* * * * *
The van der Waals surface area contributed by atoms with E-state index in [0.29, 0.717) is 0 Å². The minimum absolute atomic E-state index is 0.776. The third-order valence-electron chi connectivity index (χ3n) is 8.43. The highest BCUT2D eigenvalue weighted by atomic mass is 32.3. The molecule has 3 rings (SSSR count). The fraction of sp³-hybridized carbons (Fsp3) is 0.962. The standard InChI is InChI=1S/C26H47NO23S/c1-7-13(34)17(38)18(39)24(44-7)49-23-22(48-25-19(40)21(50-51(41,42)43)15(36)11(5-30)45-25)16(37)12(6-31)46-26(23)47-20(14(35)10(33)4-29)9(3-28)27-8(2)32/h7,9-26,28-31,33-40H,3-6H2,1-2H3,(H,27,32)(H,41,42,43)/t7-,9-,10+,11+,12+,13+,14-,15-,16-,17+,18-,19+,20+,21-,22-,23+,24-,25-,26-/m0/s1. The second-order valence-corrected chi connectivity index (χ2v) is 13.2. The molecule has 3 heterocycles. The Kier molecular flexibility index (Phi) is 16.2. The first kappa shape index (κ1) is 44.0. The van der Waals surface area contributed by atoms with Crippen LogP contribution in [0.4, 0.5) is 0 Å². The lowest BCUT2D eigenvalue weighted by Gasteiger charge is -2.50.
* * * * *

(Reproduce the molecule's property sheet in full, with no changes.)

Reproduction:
The van der Waals surface area contributed by atoms with E-state index in [0.29, 0.717) is 0 Å². The minimum absolute atomic E-state index is 0.776. The third-order valence-electron chi connectivity index (χ3n) is 8.43. The highest BCUT2D eigenvalue weighted by atomic mass is 32.3. The molecule has 3 rings (SSSR count). The fraction of sp³-hybridized carbons (Fsp3) is 0.962. The standard InChI is InChI=1S/C26H47NO23S/c1-7-13(34)17(38)18(39)24(44-7)49-23-22(48-25-19(40)21(50-51(41,42)43)15(36)11(5-30)45-25)16(37)12(6-31)46-26(23)47-20(14(35)10(33)4-29)9(3-28)27-8(2)32/h7,9-26,28-31,33-40H,3-6H2,1-2H3,(H,27,32)(H,41,42,43)/t7-,9-,10+,11+,12+,13+,14-,15-,16-,17+,18-,19+,20+,21-,22-,23+,24-,25-,26-/m0/s1. The second-order valence-corrected chi connectivity index (χ2v) is 13.2. The molecule has 3 heterocycles. The Kier molecular flexibility index (Phi) is 16.2. The first kappa shape index (κ1) is 44.0. The van der Waals surface area contributed by atoms with Crippen LogP contribution in [0.4, 0.5) is 0 Å². The lowest BCUT2D eigenvalue weighted by Gasteiger charge is -2.50.